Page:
Another instance of jugaad: many JNU students have to wait for weeks before getting hostel allotments, if they are lucky enough to be allotted one. The University houses packs students who are waiting four or five people to a room meant for two. However, the students use their informal networks to figure out where rooms are vacant because people are doing research, or staying with their significant other and so on. They stay in those rooms for free.
You could pay rs. 2000 per night in a Delhi hotel room as an American might, or you could rely on networks to find a place on campus to crash. Jugaad.
The Beauty of Meeting Perfect Strangers
People have a wonderful familiarity with even perfect strangers. The other day, I had a beautiful interaction with a bathroom attendant at one of the most exclusive clubs in Delhi.
When I went to wash my hands, a smiling lady my mother’s age handed me a towel with tongs. I smiled back at her, and apologized for not being able to tip her. She told me not to worry about it, and asked where I was from. When I told her I was from the United States and I had come here to study, she immediately dropped the towel on the counter and hugged me.
“Then you are like my own daughter! She is 21 years and she is also studying.”
We discussed how in India, unlike the United States, “har admi aur aurat maa baap jaise hai” (every man and woman is like a mother and father). She beamed and hugged me again, and wished me a lovely time in India.
Learning From and Engaging With India
Other Indian Americans I know come to India to work in NGOs that work for development of India and the alleviation of poverty. However, what is the “development” these NGOs are working towards? What kind of society would we like to see imprinted on India? What kind of logics do we carry with us in our zeal to combat poverty? What can we learn from the people we are rushing to save?The way we choose to engage with India has huge implications for both India and America.It is important that Indian Americans ask such questions because the way we choose to engage with India has huge implications for both India and America. As I saw in the United States while I was organizing to get our university to revoke Narendra Modi’s invitation to speak as a plenary speaker at a conference on India’s “development,” there is a dangerous ignorance on the part of most second generation Desi Americans about who Modi is and why his governing ideology is horrible for a democratic and secular India. From the narratives that are fed to us by some of our aunties and uncles, and even from some of our professors at our Universities, it is all too easy to see India through a hegemonic notion of culture, religion, and economic development.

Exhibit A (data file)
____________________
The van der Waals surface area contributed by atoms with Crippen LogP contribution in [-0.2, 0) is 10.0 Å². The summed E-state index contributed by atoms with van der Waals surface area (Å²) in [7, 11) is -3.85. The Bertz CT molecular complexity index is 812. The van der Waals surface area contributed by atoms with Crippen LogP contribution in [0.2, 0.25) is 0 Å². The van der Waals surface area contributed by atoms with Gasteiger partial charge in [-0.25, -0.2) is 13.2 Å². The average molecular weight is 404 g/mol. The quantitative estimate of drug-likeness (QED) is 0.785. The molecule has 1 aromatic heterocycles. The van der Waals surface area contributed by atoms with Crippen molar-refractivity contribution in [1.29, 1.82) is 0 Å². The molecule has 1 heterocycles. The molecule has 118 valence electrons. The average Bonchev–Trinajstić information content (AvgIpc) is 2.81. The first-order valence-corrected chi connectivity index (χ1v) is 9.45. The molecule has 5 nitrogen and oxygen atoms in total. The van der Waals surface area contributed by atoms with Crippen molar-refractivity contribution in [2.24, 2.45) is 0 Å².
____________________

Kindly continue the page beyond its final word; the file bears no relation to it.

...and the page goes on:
The narratives are precisely why we should come here to listen the voices of diverse Indian communities and to submit ourselves to India’s logic. There is much to learn here about the possibilities for a more sustainable, democratic, and loving world.
The better response to the question of “Why do you want to go back?” is “If you can, why WOULDN’T you go back?”
Besides, as many Indians have told me, Indian toilets are far more hygienic than Western ones.
Meghna Chandra is a Desi American organizer and writer. She graduated from the University of Pennsylvania with a B.A. in urban studies. She loves traveling via Couch Surfing, reading radical science fiction, and becoming a part of communities wherever she goes.